Research by Nobel laureate of Max Planck Institue of Cell Physiology Dr. Otto Warburg and American scientist Dr. Harry Goldblatt has shown that in-adequate oxygenation of cells may play a role in cancer formation. Hence, adequate oxygenation of the cells is critical to prevent cancers.  Probably, it is for this reason; the athletes have less chance of getting cancers compared to the general population. Athletes practice regularly with sufficient exercise and muscular activity. Therefore, deep breathing and exercises help us to prevent cancers.  

When the Covid-19 pandemic hit the whole world like a tsunami, one common advice on social media platforms by the clueless medical community is breathing exercises!

An ability to smell is one of the critical special senses. The smell can alert us to dangers like fire, gas leaks, or rotten food. The smell is linked to our emotions also. When we smell a beautiful flower or an aromatic scent, we develop a positive vibe. The smell is connected to our memory also. Unpleasant and bad smells warn us of possible danger.

To smell, we have to breathe first. No breathing, no smell.  

Breathing rightly does not help the body alone. It helps our minds also.    There are plenty of studies now supporting the significant positive effects of different yoga practices on anxiety and depression, neurophysiological, psychological, and psychiatric issues, improved self-regulation, positive mood, reduced stress, and anxiety. 

Pranayama is an ancient Indian Yoga breathing exercise. The practice of Pranayama has an impact on many body’s physiological functions also. Now there is enough evidence suggesting its positive influence on the cardiorespiratory system. Slow-paced breathing reduces the heart rate and decreases systolic and diastolic blood pressure. On the other hand, fast Breathing results in a weak but consistent increase in heart rate. 

Bastrika is one of the most common pranayamas practiced across the world. The Bhastrika pranayama practice with a low respiratory rate significantly reduces both the systolic and diastolic blood pressure, with a modest decrease in heart rate. 

The changes in heart rate variability also support the fact that Pranayama’s practice improves respiratory function and cardiac sympathovagal balance, which are essential for psycho-physiological stress-related issues.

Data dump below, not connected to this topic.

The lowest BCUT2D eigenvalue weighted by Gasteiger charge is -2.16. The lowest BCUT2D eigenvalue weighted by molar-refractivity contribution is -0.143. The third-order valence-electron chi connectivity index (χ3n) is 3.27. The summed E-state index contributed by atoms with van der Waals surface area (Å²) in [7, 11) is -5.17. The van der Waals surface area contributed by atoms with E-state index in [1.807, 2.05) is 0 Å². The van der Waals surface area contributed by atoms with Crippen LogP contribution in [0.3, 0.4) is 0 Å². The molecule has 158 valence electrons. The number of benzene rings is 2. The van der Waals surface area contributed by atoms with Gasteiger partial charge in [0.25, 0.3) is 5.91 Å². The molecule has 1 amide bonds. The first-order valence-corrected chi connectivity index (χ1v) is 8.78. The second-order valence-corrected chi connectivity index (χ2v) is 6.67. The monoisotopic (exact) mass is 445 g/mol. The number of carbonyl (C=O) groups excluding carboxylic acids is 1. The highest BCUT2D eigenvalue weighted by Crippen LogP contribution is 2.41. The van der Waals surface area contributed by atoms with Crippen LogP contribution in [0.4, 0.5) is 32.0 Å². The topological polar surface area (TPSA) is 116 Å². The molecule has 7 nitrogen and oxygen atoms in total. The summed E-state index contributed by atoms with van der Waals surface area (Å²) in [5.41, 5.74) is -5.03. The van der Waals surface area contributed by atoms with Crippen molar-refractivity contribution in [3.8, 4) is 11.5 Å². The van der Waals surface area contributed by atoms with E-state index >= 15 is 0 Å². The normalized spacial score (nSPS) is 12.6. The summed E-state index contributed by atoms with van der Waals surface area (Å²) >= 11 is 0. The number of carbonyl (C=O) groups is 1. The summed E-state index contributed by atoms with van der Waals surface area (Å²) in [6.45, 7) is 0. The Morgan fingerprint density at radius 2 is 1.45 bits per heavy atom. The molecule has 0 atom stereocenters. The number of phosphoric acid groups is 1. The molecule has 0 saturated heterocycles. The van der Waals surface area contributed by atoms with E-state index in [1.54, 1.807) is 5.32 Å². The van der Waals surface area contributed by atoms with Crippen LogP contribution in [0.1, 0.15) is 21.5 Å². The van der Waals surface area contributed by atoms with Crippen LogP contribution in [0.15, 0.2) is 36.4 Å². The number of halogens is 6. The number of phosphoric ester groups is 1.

In a study done by Brain Institute, Federal University of Rio Grande do Norte (UFRN), Natal, Brazil, the scientists have explored Bhastrika pranayama’s impact on emotion processing, anxiety, and affect. This study was with functional magnetic resonance imaging (MRI) and clinical psychological studies. The clinical studies consisted of The Positive and Negative Affect Schedule scoring system (PANAS). And State-Trait Anxiety Inventory (STAI), is a psychological inventory.  

All these studies have shown that the Bastrika pranayama significantly decreased states of anxiety and negative affect. Pranayama’s practice also modulated the activity of brain regions involved in emotional processing, particularly the amygdala, anterior cingulate, anterior insula, and prefrontal cortex. In their study, pranayama reduced anxiety levels of all subjects significantly.  

Other scientists have made similar observations. In one study, six months of slow breathing training reduced anxiety states. In another study, only three months of the Anuloma-Viloma practice reduced anxiety levels. Anuloma-viloma is an alternating nostril breathing pranayama. Another important Pranayama. We will learn more about it sometime soon. Even a single session of Anuloma-Viloma can calm down anxious people. Six weeks of Sudarshan Kriya has produced similar results. Sudarshan Kriya is a wholesome breathing program designed by Art of Living founder Sri Ravishankar Guruji.    

Researchers from the Southampton University of the U.K. have unraveled even more important phenomena. That is Pranayama can help even patients with anxiety disorder, not responding to the treatment. In medical terminology, we call it drug-resistant anxiety disorder. 

All these claims are not hyperbole. They have a scientific basis. Two autonomic or involuntary nerve systems control our psychological states. One is sympathetic and the other parasympathetic nervous system. The vagus nerve, a sympathetic nerve, mediates the psychobiological effects of Pranayama. The vagus nerve is the bridge between peripheral sensory organs and many areas of the brain. 

The increased exhalation time of Pranayama activates the parasympathetic system in two ways. First, it increases parasympathetic activity. Second, it reduces the release of hormones associated with stress. The main culprit related to stress is the Gamma-aminobutyric acid (GABA) hormone. The psychological and physical symptoms of anxiety are a result of this hormone. By reducing GABA secretion, it reduces the activity of the brain related to stress. 

What is the take-home message of all the studies?

Breathing exercises have a positive impact on our emotion regulation process. Impaired emotion regulation causes depression and anxiety. Pranayams regulates our emotions by increasing our acceptance and present-moment awareness.